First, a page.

“13-Then they brought little children to Him, that He might touch them; but the disciples rebuked those who brought them. 14-But when Jesus saw it, He was greatly displeased and said to them, "Let the little children come to Me, and do not forbid them; for of such is the kingdom of God. 15-"Assuredly, I say to you, whoever does not receive the kingdom of God as a little child will by no means enter it." 16-And He took them up in His arms, put His hands on them, and blessed them.
The children are brought to Jesus and the disciples quickly rebuke them. Perhaps the disciples, because of the demand upon the Master, created a system to weed out the people without pressing needs. Maybe an internal checklist: “Is this person dead? Are they dieing? Are their demons manifesting?” and so forth, with head colds and needy little kids at the bottom of the list. A group of children, this was far from Code Red and ICU. “Lady! What are you thinking! Can’t you see we’re busy here? This is serious stuff! Don’t you realize He’s the Messiah? We don’t have time today for little kids. There are serious needs here today!” Maybe they didn’t say these exact words. What does the word rebuke mean to you?
Jesus’ response is remarkable. Rather than applauding the disciples’ efforts in ministry crisis and efficiency, Jesus seems to offer His own rebuke, only not to those who brought the children, but to those who were sending them away – namely the disciples. Jesus said,
"Let the little children come to Me, and do not forbid them; for of such is the kingdom of God. 15-"Assuredly, I say to you, whoever does not receive the kingdom of God as a little child will by no means enter it." 16-And He took them up in His arms, put His hands on them, and blessed them.”
Why was it such a big deal for Jesus to touch and bless these children? Does He know something we don’t?
The young desperately crave physical affection. Howard Maxwell of Los Angeles is a man in tune with his times. So when his four-year-old daughter Melinda acquired a fixation for “The Three Little Pigs” and demanded that he read it to her night after night, Mr. Maxwell, very pleased with himself, tape-recorded the story. When Melinda next asked for it, he simply switched on the playback. This worked for a couple of nights, but then one evening Melinda pushed the storybook at her father.
“Now, honey,” he said, “you know how to turn on the recorder.”
“Yes,” said Melinda, “but I can’t sit on its lap.”[i]
Alan McGinnis makes an interesting observation,
The young of all mammals snuggle and cuddle against the body of the mother and against the bodies of their siblings. Almost every animal enjoys being stroked or otherwise having its skin pleasurably stimulated. Dogs appear to be insatiable in their appetite for petting, cats will purr for it, and dolphins love to be gently stroked.
During the 19th century more than half of the infants died in their first year of life from a disease called marasmus, a Greek word meaning “wasting away.” As late as the 1920’s, according to Montagu, the death rate for infants under one year of age in various U.S. foundling institutions was close to 100%! Dr. Henry Chapin’s detective work on this alarming phenomenon is a fascinating tale.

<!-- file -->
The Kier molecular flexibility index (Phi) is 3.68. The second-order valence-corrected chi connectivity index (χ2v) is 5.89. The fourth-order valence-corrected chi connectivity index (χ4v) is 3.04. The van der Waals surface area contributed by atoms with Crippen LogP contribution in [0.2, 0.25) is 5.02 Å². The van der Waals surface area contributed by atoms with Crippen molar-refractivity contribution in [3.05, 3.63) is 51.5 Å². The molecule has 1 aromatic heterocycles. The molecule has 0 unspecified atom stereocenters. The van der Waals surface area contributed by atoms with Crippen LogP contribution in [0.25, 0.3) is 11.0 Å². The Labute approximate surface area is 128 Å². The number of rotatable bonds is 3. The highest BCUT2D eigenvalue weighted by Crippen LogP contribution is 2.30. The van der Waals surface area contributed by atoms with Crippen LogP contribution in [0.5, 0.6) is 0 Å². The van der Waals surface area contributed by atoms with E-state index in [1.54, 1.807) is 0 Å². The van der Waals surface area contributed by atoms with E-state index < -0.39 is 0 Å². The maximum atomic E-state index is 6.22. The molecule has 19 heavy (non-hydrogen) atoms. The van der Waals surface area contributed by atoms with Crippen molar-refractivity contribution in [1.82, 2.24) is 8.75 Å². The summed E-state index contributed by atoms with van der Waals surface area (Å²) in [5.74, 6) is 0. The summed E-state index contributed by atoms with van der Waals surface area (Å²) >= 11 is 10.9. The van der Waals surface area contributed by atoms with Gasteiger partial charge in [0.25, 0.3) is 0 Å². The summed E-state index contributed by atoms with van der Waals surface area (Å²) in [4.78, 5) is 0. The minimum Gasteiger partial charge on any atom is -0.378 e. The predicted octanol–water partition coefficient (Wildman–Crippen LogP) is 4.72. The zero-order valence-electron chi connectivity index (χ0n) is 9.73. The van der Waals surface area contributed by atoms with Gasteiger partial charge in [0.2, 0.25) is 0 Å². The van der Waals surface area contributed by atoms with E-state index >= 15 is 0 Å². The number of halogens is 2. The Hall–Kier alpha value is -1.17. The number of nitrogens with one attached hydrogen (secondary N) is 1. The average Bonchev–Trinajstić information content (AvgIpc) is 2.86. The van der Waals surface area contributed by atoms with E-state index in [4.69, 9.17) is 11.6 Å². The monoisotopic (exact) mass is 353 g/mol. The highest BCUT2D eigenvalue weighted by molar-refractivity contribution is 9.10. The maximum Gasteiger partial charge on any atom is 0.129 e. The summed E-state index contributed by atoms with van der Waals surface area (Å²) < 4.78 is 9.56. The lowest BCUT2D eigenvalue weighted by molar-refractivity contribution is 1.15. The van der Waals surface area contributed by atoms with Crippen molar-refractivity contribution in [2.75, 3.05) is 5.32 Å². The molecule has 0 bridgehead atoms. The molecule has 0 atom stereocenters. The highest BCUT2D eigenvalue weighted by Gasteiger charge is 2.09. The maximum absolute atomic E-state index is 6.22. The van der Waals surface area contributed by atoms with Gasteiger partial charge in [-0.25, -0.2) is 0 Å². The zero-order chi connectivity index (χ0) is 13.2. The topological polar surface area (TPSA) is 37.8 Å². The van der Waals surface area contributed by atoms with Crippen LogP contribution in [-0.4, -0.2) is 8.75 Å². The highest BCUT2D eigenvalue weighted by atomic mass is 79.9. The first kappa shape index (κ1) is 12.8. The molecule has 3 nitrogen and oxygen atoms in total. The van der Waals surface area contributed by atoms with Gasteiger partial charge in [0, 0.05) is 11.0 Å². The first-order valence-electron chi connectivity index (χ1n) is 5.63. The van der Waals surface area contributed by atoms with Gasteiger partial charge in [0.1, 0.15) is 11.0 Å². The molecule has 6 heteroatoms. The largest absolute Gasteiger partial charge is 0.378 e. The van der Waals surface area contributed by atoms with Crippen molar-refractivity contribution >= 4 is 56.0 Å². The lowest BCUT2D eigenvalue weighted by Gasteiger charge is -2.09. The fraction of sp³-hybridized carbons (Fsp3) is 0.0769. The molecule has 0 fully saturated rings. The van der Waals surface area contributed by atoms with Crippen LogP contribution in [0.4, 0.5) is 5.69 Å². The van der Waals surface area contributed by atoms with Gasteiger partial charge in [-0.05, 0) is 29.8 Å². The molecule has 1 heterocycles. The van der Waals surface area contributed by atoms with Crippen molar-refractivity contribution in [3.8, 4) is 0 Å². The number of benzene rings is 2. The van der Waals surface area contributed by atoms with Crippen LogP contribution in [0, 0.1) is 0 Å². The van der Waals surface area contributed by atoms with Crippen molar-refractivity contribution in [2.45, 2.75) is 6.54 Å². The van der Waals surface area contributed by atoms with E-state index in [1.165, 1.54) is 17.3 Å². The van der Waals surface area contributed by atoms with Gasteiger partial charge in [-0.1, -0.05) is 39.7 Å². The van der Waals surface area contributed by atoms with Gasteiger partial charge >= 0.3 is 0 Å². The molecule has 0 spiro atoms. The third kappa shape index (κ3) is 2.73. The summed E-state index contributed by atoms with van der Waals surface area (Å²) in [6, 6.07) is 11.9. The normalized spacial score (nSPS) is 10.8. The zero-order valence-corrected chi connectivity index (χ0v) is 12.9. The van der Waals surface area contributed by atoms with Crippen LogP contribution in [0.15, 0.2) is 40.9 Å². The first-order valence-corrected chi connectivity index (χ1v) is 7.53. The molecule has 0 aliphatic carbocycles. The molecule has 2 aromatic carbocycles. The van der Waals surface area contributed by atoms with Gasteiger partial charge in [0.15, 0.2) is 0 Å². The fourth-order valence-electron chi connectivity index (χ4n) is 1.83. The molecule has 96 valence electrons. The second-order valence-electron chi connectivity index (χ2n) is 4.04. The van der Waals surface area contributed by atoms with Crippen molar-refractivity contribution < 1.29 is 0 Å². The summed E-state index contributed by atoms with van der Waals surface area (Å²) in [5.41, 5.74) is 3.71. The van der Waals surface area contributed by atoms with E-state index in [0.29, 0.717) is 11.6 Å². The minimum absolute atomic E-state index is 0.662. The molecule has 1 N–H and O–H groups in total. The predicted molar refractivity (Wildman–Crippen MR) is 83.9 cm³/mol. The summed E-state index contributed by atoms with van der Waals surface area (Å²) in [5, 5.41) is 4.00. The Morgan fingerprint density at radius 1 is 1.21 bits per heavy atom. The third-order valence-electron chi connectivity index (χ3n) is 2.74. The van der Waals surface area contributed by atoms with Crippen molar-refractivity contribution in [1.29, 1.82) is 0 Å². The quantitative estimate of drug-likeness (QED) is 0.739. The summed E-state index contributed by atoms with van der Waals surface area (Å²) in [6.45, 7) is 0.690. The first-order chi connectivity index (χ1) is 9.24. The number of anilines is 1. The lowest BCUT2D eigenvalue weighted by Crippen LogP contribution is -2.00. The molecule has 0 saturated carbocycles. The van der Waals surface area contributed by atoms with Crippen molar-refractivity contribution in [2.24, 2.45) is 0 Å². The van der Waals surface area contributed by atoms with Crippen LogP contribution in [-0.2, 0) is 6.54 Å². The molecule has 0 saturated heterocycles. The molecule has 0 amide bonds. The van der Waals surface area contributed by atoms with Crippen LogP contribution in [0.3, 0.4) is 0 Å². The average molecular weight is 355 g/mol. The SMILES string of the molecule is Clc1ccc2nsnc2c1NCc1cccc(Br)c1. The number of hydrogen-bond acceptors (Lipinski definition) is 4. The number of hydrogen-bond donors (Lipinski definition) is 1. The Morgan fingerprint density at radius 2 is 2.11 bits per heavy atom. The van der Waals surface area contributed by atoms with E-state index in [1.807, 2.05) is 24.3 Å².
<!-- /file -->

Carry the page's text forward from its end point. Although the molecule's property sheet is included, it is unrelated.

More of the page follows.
A distinguished New York pediatrician, Dr. Chapin noted that the infants were kept in sterile, neat, tidy wards, but were rarely picked up. Chapin brought in women to hold the babies, coo to them, and stroke them, and the mortality rate dropped drastically.
Who was responsible for all those babies who had died unnecessarily? Not the foundling home directors, for they were operating on the best “scientific” information available to them. The real villain was one Emmett Holt Sr., professor of pediatrics at Columbia University. Holt was the author of the booklet The Care and Feeding of Children, which was first published in 1894 and was in its 15th edition in 1935. during its long ascendancy, it was the supreme authority, the Dr. Spock of its time. And it is in this book that the author urged mothers to abolish the cradle and refuse to pick up the baby when it cried, for fear of spoiling it with too much handling. Tender loving care would have been considered “unscientific.”
We now know that small children become irritable and hyperactive without adequate body contact. In various experiments with normal and subnormal youngsters, those who had the most physical contact with parents or attendants learned to walk and talk the earliest and had the highest IQs.[ii]
We can live only in relationships. We need each other. A rather crude and cruel experiment was carried out by Emperor Frederick, who ruled the Roman Empire in the thirteenth century. He wanted to know what man’s original language was: Hebrew, Greek, or Latin?
He decided to isolate a few infants from the sound of the human voice. He reasoned that they would eventually speak the natural tongue of man. Wet nurses who were sworn to absolute silence were obtained, and though it was difficult for them, they abided by the rule. The infants never heard a word—not a sound from a human voice. Within several months they were all dead.[iii]
For many the idea of “touching” another person has come to carry some pretty negative undercurrents.
q Why is this?
q Obviously, touch plays a powerful element in the health of newborns and infants, what role does it play in the health of people older than five?
q What about you personally?
[i] Alan Loy McGinnis, The Friendship Factor, Minneapolis: Augsburg Publishing, 1979, 87.
[ii] Ibid., 85-86.
[iii] Joe E. Trull